Analog Thoughts on a Digital Age

Wednesday, February 15, 2006

Movie Review: "Munich" (2005)

man, when's he gonna get done using the toilet?
Steven Spielberg is a hit and miss director. There are times when, usually in more of his more lucrative, comercially fuelled, souless endeavors, he falls flat on his gray-bearded face, and there are times his work is astonishingly brilliant.

Munich is one of those movies where Spielberg cuts his affiliations, disregards popular opinion and goes apolitical, something I thought for the longest time, he is no longer incapable of. In Schindler's List, he ruffled some conservative feathers but gained the love and respect of the general public and the Jewish people. After seeing this movie, I wonder if he still has the same number of friends.

Munich is about the events that happened after the gruesome kidnapping and murder of 11 Israeli athletes in the 1972 Munich Olympics. Israel, infuriated by the terrorist act initiated by a rogue groupe of Palestinian terrorists called Black Saturday, assemles a special team of counter-terrorists, not to ascertain the whereabouts of the terrorists (they weren't exactly hiding) and put them to justice, but to retaliate and and avenge the death of their fallen countrymen.
Avner (Eric Bana) is chosen to lead this 'unofficial' detail. Although reluctant at first as that his wife is expecting, he skillfully leads his team (which includes future James Bond Daniel Craig) to murder the leaders and proponents of Black September. Their targets are solely based on a primary list provided to them by their sponsoring government contact. Which composed of many unlikely characters scattered all accross Europe. Avner's main pickle is where to find these people. he comes across a contact that is non partisan and apolitical... very risky considering that they are equal-opportunity informants and can be as much trouble as they are help.
ok, who left the toilet seat open?
Avner and his team run into numerous operational screw ups and blunders and continue to question the validity and nobility of their operation despite acting their duty out. Which is very difficult considering that they as Jews cannot afford collateral damage as that the blood of the innocent will be in their hands.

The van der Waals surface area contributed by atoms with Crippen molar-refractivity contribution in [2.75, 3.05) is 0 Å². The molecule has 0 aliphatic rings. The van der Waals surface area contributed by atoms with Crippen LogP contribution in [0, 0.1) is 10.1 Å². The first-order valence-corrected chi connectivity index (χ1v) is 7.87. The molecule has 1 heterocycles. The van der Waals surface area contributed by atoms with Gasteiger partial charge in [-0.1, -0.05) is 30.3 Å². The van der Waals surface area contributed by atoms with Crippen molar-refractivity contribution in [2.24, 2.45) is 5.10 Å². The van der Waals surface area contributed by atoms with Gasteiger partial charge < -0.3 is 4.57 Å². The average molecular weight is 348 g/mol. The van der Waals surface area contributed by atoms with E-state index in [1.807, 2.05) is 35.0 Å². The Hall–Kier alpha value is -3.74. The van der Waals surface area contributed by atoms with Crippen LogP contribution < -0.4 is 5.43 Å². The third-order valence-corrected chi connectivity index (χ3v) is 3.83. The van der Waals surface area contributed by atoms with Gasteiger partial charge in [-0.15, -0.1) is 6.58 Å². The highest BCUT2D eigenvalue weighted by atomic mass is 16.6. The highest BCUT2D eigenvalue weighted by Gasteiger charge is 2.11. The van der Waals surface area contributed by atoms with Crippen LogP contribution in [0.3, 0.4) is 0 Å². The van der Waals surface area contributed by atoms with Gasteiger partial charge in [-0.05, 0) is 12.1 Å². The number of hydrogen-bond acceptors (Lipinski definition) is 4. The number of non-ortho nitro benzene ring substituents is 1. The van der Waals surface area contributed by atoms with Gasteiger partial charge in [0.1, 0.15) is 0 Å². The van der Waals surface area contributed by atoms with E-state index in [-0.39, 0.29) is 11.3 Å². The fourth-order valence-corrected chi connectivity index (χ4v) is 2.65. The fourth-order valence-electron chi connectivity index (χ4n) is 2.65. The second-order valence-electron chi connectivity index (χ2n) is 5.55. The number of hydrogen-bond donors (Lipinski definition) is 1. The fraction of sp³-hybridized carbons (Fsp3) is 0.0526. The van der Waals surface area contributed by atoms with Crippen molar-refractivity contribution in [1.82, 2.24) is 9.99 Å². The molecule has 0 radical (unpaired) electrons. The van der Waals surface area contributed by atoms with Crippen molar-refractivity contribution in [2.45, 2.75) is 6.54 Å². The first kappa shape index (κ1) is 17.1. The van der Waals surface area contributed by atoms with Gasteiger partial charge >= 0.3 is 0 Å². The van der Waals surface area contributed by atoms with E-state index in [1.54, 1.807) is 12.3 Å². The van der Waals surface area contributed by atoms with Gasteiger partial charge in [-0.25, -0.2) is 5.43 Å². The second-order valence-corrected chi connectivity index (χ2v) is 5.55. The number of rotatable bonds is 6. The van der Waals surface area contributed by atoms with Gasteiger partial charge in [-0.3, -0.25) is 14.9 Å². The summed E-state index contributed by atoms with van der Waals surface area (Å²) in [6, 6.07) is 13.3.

The deepening 'moral quicksand' that they were thrust into takes its toll on most of the team members and turns the movie from a prime suspense thriller into a study on a moral conundrum experienced by Israeli soldiers.

Spielberg effectively uses most of the tricks up his sleeve in delivering the most suspenseful scenes he's made since Saving Private Ryan. There is a scene with a bomb set in a KGB operative (a target)'s telephone meant to go off as the target answers. Although, to their chagrin, the dutiful daughter forgets her purse and walks past the phone as it rings...

The shots in this movie are what impressed me the most. Not since Michael Gondry's Eternal Sunshine Of The Spotless Mind have I seen such an authentic rendition of '70's flavor in a movie. All though it's not really scratched up or all lens-filtered. the long shots and manual zoom ins create the feel of watching classics like Midnight Cowboy and The old Italian Job.

However, the best part of Munich is the writing. Kudos to Tony Kushner and Eric Roth for their deserving Oscar nomination for this category. Although much of the film focuses on the Israeli revenge squad, it does not portray the Palestinians as one-dimensional bad guys. Their plight to be acknowledged as victims of an oppressive Israel and their crusade to reclaim their 'homeland' is one of the movie's most riveting sublets. The deepening futility of the squad's search coupled with the frustration of their cause is very accurately documented and portrayed and is only intensified by the volatility of the Israeli-Palestinian conflict and the universality of their ancient feud to the bombings in the streets of Tel Aviv as we see it in CNN in our homes.

A daring project by a director with EVERYTHING to lose. It took a lot of balls for ol' Stevie to pull this off.
Anything less of this masterpice would have been career suicide. A american jew revealing the darker side of the Israel we know and acknowledging the plight of an angry Palestine. One of the best films of the year.

I feel all warm...wait. Oh, Crap!

Rockeboy's Rating:*****(5 out of 5)


Blogger drei said...

i think the film is perfect in a non-mainstream way. :) the musical score was good, but i just didn't get the usual john williams feel. asteeg pa rin! reminds me so much of hans zimmer's musical score in black hawk down. :)

9:56 AM

Blogger the rocketboy said...

Yes John Williams does have the penchant to make the score stick to your head. But I guess the story had to take the forefront on this one.

10:56 AM

Blogger Sedricke said...

munich galing. became an instant fave of mine.

10:44 AM

Blogger the rocketboy said...

Galeng ni Speilberg, talagang one of the best in our time...kapag inspired.

4:56 AM


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